In a first, Tribhuvan University takes action against its teaching faculty for plagiarismLack of action in the past had led to an increase in the incidence of plagiarism by Nepali academics, educationists say.
The Tribhuvan University has taken action against its seven teaching staff including a professor in a plagiarism case.
An investigation team led by Professor Ram Chandra Basnet formed to investigate into the charge of plagiarism found that a team of lecturers led by Prashuram Mishra, a professor of Chemistry at Mahendra Morang Campus Biratnagar, had copied a research by a French professor Armel Le Bail in their journal article.
The oldest varsity of the country had formed a probe team led by Basnet following complaints from Le Bail from University of Maine in France which found that the Mishra’s team had plagiarised a scientific research on Chemistry. The TU’s executive committee has banned Mishra and associate professors Janak Adhikari, Yubraj Sahu, Bimal Kantha and Hareram Mishra from their involvement in any research activities for two years. Similarly, it has banned Rohit Dev, a part time lecturer, from teaching in any colleges across the country.
“To my knowledge, this is the first time the university took action in plagiarism,” Shiva Lal Bhusal, rector at the university, told the Post. “The university will not spare anyone in such cases.”
This, however, is not the first plagiarism case reported in the university.
In 2013, professors of Chemistry Kedar Nath Ghimire, Dev Bahadur Khadka and Meghraj Pokharel were found to have plagiarised a research article submitted at the University Grants Commission for a grant. Though the commission barred them from any research in the future, the university took no action against them.
Ghimire later went on to become a member of the Tribhuvan University Service Commission.
Similarly, Tirtha Khaniya was picked as a vice-chancellor of the varsity in August 2015 while he was facing a plagiarism allegation. Khaniya has already retired.
While heading the English Education Department at the university in 2006, Khaniya had lifted a section of an article written by Ferit Kilickaya, associate professor at Middle East Technical University and Mehmet Akif Ersoy University, Turkey. He had copied a huge chunk from Kilickaya’s article “Authentic Materials and Cultural Content in EFL Classrooms” in his article written for the Nepal English Language Teachers’ Association in 2006.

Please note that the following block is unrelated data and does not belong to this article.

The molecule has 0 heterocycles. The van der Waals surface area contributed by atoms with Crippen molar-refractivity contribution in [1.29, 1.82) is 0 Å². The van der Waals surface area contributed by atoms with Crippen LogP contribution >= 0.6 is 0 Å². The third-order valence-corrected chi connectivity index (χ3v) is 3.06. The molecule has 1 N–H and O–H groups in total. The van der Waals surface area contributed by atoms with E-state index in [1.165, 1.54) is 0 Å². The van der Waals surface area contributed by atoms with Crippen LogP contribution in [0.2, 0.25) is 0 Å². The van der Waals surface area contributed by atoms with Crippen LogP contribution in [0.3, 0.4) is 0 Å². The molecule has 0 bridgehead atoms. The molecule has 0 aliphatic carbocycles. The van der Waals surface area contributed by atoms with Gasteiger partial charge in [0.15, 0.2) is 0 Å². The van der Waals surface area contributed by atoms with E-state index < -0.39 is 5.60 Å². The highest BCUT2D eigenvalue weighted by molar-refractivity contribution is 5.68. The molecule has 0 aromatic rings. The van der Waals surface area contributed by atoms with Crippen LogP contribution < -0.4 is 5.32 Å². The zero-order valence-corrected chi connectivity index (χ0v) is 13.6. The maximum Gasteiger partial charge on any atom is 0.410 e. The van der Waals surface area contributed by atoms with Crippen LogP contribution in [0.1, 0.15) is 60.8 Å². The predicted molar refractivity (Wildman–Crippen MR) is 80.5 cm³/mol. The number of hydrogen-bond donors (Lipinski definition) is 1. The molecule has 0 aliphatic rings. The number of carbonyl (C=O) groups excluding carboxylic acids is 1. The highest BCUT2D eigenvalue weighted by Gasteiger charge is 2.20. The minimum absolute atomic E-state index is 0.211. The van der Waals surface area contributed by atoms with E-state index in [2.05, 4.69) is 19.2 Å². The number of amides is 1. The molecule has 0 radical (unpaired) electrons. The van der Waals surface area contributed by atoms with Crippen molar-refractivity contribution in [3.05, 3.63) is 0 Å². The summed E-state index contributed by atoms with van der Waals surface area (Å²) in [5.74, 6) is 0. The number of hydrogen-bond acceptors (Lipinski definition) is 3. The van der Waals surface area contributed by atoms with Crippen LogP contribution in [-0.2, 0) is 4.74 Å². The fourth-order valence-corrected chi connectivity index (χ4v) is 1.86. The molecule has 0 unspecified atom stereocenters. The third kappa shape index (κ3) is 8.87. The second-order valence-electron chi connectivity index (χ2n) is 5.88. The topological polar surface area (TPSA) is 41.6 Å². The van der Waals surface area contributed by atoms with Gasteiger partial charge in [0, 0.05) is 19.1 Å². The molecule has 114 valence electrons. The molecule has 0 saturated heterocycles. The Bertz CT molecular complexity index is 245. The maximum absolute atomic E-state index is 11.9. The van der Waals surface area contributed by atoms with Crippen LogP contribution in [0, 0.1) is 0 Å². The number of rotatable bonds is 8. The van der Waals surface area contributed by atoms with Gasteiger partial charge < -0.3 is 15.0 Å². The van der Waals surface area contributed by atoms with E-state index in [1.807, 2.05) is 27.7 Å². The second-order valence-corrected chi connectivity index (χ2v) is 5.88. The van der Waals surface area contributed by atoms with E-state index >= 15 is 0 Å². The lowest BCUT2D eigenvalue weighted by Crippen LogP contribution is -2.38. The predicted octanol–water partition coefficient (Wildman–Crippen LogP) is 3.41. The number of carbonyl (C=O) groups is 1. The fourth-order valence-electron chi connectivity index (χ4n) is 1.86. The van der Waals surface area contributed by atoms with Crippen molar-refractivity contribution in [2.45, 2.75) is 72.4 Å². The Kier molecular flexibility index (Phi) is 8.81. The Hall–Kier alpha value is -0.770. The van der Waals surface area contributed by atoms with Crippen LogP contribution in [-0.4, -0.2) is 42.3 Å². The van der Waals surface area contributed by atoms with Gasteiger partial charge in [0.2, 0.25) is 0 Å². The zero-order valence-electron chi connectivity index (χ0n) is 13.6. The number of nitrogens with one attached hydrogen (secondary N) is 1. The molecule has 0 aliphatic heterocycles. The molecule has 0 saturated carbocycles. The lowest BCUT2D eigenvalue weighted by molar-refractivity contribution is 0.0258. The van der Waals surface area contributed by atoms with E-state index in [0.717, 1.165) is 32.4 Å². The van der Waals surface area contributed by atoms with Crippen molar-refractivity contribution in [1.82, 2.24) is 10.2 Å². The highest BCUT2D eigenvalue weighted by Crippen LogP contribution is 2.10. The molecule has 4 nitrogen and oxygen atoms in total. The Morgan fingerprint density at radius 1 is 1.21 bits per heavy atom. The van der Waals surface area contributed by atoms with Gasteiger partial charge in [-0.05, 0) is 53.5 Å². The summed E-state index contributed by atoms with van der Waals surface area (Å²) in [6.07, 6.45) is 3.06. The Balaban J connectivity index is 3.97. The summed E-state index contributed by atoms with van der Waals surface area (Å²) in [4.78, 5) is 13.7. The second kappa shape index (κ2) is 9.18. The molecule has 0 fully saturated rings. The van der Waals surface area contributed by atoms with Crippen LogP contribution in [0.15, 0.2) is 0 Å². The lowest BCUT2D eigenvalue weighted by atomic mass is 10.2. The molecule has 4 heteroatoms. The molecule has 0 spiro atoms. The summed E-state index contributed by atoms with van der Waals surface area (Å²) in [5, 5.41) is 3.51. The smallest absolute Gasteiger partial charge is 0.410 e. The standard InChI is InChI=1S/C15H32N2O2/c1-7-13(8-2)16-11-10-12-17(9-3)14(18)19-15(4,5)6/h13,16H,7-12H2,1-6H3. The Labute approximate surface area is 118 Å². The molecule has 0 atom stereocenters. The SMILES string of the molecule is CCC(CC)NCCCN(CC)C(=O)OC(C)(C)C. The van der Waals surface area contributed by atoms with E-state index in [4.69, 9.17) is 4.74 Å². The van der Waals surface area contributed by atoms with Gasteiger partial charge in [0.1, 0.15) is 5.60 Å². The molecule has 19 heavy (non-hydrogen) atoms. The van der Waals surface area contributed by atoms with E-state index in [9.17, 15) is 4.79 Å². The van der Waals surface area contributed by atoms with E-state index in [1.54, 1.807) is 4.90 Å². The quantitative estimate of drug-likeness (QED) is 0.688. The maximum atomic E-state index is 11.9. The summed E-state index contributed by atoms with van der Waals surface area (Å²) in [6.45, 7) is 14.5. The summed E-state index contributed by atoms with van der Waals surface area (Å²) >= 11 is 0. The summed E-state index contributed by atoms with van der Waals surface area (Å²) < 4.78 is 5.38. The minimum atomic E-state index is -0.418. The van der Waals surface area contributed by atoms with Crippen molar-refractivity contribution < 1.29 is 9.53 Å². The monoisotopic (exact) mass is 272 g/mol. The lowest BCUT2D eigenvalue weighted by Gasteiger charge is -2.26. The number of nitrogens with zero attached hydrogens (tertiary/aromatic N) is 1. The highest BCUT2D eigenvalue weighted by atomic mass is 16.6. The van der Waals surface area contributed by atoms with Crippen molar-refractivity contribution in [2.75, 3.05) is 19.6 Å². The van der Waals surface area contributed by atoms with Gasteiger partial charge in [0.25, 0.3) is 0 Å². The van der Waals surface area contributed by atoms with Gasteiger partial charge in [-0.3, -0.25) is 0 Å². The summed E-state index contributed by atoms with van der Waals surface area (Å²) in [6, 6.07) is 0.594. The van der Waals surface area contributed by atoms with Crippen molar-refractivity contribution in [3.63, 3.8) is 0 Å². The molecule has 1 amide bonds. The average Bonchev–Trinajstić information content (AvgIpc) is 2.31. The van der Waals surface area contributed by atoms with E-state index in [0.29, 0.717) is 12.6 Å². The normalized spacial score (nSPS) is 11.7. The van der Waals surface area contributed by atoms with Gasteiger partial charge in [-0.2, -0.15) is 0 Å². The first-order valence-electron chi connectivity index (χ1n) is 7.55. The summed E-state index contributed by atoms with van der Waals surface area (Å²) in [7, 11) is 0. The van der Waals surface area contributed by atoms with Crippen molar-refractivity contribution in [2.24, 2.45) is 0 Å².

Though Khaniya denied the allegation, Kilickaya in an email conversation with the Post in 2015 had said the association following his complaint had withdrawn Khaniya’s article from its website.
“When I checked this article, I was shocked because it copied most of my article,” Filickaya had said in an email. “I wanted a legal action against him but couldn’t do it because I was unaware about Nepal’s legal system.”
The professors at the university say lack of actions from the varsity is one of the reasons behind plagiarism practice in Nepal.
“It is positive that the university has at least started initiating action,” Chhaitanya Sharma, former chair of the university’s service commission, told the Post.
Sharma said when he was in the commission he had found many lecturers involved in plagiarism. The research and journal articles carry certain marks for promotion to the positions of associate professor and professor.
In an attempt to discourage plagiarism, Sharma said he had introduced the provision where only peer reviewed articles were considered for marking.
Bhusal said they are serious about controlling plagiarism as it ruins the image of the university. “We are in the final preparation to install software to check plagiarism as one the steps to control it,” he said.